They call the days Working Wednesday and they are a hit!
When your role as the director of the educational foundation for the public school district was extended to over see the after school program, you approached it as any educator would: you put the children first. In fact, even before you had hired all of the staff that you would need for the 3:00 pm to 6:00 pm Monday through Friday positions, you were making plans for the curriculum. Covered by a grant for schools with high percentages of low income students, you were hopeful that you would get a large number of parents to take advantage of the opportunity. You were certain, however, that these few hours in the week would be about more than keeping kids from going home to empty houses, trailers, and apartments.
In addition to nutritional snacks and play time overseen by teachers receiving extra pay and other community workers, you also wanted to have some engaging educational experiences. You did not want these sessions to feel like the traditional school day, but you wanted to supplement the curriculum that was going on in the classroom.
As part of the planning, you invited in business people and skilled workers from the community for their input. As it turned out, the first meeting included a group of five men. And while you initially feared that the banker and the lawyer would dominate the meeting, the other men in attendance stole the show.
One man who owned a towing company said that he would be willing to bring in a couple of his tow trucks during the month when the science classes were talking about levers and pulleys. He was certain that he could set up his trucks in such a way that the students could take turns operating the crane, which was really nothing but a really big pulley. The local concrete company owner said that he would love to show the students how concrete is made and how a concrete truck works. A local welder said that he could also bring in some samples of the ways that his work is used through out the city and that he would create a video that show the students the process. Before the meeting was over, the banker and the lawyer were asking one question after another about these manual trades that they knew little about. And while the white collar workers said they would be willing to make visits as well, even they admitted that their paper and pencil jobs would likely not compete well with the skills that the blue collar crowd was offering. They cold not, they explaoned compete with the excitement of the presentation that the industrial concrete repair company could provide.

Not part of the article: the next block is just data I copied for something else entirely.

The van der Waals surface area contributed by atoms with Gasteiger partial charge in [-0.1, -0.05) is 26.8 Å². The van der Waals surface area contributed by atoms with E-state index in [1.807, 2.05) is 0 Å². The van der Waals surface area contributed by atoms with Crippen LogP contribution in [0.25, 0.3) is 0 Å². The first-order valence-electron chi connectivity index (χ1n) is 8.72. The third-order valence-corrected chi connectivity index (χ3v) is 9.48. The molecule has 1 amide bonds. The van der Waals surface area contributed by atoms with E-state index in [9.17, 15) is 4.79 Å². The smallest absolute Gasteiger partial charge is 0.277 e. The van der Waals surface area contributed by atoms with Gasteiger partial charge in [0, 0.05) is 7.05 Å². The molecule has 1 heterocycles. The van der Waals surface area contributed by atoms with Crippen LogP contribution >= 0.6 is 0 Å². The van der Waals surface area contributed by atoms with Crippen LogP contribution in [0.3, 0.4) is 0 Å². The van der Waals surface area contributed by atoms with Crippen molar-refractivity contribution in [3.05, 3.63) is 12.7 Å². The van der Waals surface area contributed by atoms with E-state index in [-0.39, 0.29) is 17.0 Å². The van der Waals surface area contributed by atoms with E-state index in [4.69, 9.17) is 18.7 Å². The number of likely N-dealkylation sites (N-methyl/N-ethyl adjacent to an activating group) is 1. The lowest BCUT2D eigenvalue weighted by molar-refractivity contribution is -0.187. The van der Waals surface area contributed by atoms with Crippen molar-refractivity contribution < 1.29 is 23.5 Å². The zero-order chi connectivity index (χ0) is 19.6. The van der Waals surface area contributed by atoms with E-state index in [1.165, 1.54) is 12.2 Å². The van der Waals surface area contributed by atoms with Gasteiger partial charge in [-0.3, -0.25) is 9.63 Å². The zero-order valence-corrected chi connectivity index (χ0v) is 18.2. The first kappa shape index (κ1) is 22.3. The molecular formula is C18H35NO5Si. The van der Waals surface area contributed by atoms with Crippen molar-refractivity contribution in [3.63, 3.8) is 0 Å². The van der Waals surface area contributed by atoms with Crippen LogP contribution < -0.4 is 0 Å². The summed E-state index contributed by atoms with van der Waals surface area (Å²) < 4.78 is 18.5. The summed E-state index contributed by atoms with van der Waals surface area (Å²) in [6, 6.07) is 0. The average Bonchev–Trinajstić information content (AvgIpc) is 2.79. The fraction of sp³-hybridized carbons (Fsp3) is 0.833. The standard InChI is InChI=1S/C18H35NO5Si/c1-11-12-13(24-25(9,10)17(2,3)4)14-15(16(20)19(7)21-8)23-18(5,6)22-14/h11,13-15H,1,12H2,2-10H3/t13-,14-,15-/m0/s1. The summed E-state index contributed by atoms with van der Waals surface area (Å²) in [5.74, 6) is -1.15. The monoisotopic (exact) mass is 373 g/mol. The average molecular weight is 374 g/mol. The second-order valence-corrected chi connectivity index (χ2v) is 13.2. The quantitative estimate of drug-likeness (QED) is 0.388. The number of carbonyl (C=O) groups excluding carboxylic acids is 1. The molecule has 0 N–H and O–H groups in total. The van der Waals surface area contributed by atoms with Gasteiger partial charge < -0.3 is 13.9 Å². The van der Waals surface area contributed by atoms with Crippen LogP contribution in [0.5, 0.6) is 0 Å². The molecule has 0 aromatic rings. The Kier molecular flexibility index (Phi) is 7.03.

In the end, the banker and the lawyer said that they would provide the funds for some of the science kits that could add to all of the other other exhibits and let the hands on learning be the focus of the first semester of Working Wednesdays.
Industrial Concrete Repair Is an Important Part of Many Industries
Commercial concrete work is something many people depend on, but not many people know about. From the schools our children attend all day long to the court houses where lawyers defend all kinds of cases, nearly every building you enter is build upon a concrete base. And while the terms concrete and cement are too often used interchangeably, cement is actually the ingredient that is used to make concrete.
In a time when schools are focusing on science and technology, it should come as no surprise that there is a renewed interest in all kinds of traits that put math and science facts into real life scenarios. In fact, learning to apply what you learn in class to real world situations is key to being a productive and intuitive member of a future company.
Whether you are looking for industrial concrete repair or you are in search of concrete contractors for a new project, it is important to work with someone who provides the highest of quality work. From teachers to lawyers to foundation leaders and bankers, everyone depends on the quality of industrial concrete repair.
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